Another thought: how much do newbies demand training, at least from their assigning attorneys? Even when I started at a big Wall Street firm in the 1980s for about 25% of what 1st-years now are making, I had to bug partners for training; but when I did so, I got it. The head of my firm (with whom I worked directly) even came in on a Saturday to help me. Last time I was at a big firm was during the Internet boom, but at the time many juniors seemed to believe that since they'd gotten the job and the exorbitant pay, they must be so smart that they knew what they were doing a priori. Had they asked me for help, I'd have been happy to give it. But few did, and some even ignored what I took the initiative to offer. There's more to the interaction of high salaries and training than just the sustainability issue.

Finally, a comment about the graphs. I think the use of a solid line may be inappropriate, since this suggests a continuous distribution. The triangular peak around the $125K mark in the Class of 2000 graph is a case in point. The text suggests that there should be a sharp, singular peak at this particular dollar value. Was there really such a perfectly symmetrical distribution at all increments in the $120K-$130K range? If so, this would be a phenomenon that needs explanation. (Cf. how the fact that spectral lines were often broadened, rather than singular, led to the discovery of some interesting physics in the 19th Century, e.g. Lorenz broadening.) If lawyers are going to use statistics, charts, economic arguments, etc., please be more careful. A bar chart would probably have been the more appropriate display.

Posted by: A.J. Sutter | Jul 20, 2008 8:29:00 PM

A few quick thoughts on "Results or Resumes" and "Law Firms, Ethics, and Equity Capital":

@ Since many firms are global, the issue is not only state ethical rules. I don't think allowing firms to choose a home jurisdiction is a good idea -- if you want to play everywhere, you should have to play by all the pertinent rules. I have to do that even as a California lawyer in Japan, and I think Japan is right to make me do so.

@ Bruce MacEwan comments that "[T]he primary reason the Anglo-Saxon common law tradition has become the de facto international law of business is its malleability and extensibility." IMHO this does not justify Anglo-Saxon hegemony over rules of the legal profession. Not all societies are as in thrall to liberal capitalist dogma as the US, and their conceptions of roles of lawyers in society are different as well. Another argument against the home jurisdiction point.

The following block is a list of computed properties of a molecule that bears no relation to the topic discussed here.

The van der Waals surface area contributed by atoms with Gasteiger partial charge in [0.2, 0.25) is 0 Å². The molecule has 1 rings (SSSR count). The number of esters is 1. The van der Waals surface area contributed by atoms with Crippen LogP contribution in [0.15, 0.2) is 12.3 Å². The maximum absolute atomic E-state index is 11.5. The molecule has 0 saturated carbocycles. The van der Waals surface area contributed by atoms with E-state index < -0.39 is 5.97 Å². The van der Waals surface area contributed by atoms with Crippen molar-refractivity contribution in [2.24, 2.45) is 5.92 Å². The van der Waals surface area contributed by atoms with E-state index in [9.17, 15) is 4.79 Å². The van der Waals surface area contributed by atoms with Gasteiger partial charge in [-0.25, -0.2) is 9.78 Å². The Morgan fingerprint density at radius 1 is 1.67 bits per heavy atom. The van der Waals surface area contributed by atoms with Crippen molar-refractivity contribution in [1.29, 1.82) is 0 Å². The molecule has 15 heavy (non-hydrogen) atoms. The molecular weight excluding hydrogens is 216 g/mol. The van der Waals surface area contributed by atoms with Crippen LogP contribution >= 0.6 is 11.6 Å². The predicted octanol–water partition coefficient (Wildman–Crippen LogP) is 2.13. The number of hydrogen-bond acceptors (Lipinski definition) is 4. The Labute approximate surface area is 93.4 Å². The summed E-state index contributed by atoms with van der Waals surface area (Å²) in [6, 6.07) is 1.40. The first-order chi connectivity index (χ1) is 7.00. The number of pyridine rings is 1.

@ I would think that the news today gives enough examples of the disastrous results of liberal capitalist financial innovation triumphalism (e.g., the subprime crisis) to make people think twice about pushing it again. What Marx said is false, viz. that when history repeats itself it's first time as tragedy, second time as farce. Tragedy can hit more than once.

@ As for the alignment of capitalism and the public good, people made the same arguments about for-profit HMOs. How did that turn out?

@ There's also a comment in one or both of the papers about how financial growth opportunities are needed so that partners don't move to other firms. Yet financial incentives don't seem to restrain movement in corporations so much, especially after people are fully-vested. Why would this work differently?

@ Apropos of the analogy to the Bell Labs study: how good is the analogy between the "client" pool for Bell labs researchers and that for law firms, do you think? BTW, you refer to an HBR study from 1993; Bell Labs' role within Lucent was considerably downgraded in the post-2000 era, leading in a mass exodus from many groups. There was also a rather spectacular case of scientific fraud there in 2002, the Jan Hendrik Schön case, which included retractions of a Nature paper that had been featured on the cover and a "breakthrough of the year" in Science, indeed retractions of 21 papers in Science, Nature and Physical Review Letters. The Bell Labs culture is not necessarily a good one for export.

@ The analysis in the Regan&al. paper, concerning a derivative interest, seems if anything more conservative than your proposal about involving a private equity firm. You don't mention any safeguards about the PE firm not being involved in firm management. What's your intention?

I have no vested interest in the prevailing business model of law firms, and won't shed a tear if it collapses under its own weight. But I'm not sure that relaxing professional ethical constraints is likely to be the right way to start improving things. Real evolution is when you adapt to the environment as it is, rather than lobbying the environment to make it easier for you to make money. Your first proposal, about a spin-out based on a fixed-fee approach, sounds more reasonable. So might instilling (does it date me to say restoring?) an enhanced awareness of social responsibility in young lawyers. For that, you law profs are the first line of intervention.

Posted by: A.J. Sutter | Jul 21, 2008 8:28:15 AM

hey, I found it interesting. That's a very good analysis you do in here. But, are 100% positive about it? And one more thing, not much newbies demand some training. They seem looks too arrogant and think because they can be hired by big law firm, so they must be too good to be hired. So, they feel like knowing everything. But, the truth, they just know very little thing.

Posted by: united states bankruptcy court | Nov 9, 2009 6:31:54 AM

Interesting analysis but I'm not sure I completely agree with your conculsion.

Posted by: bankruptcy discharge papers | Nov 29, 2009 6:54:23 PM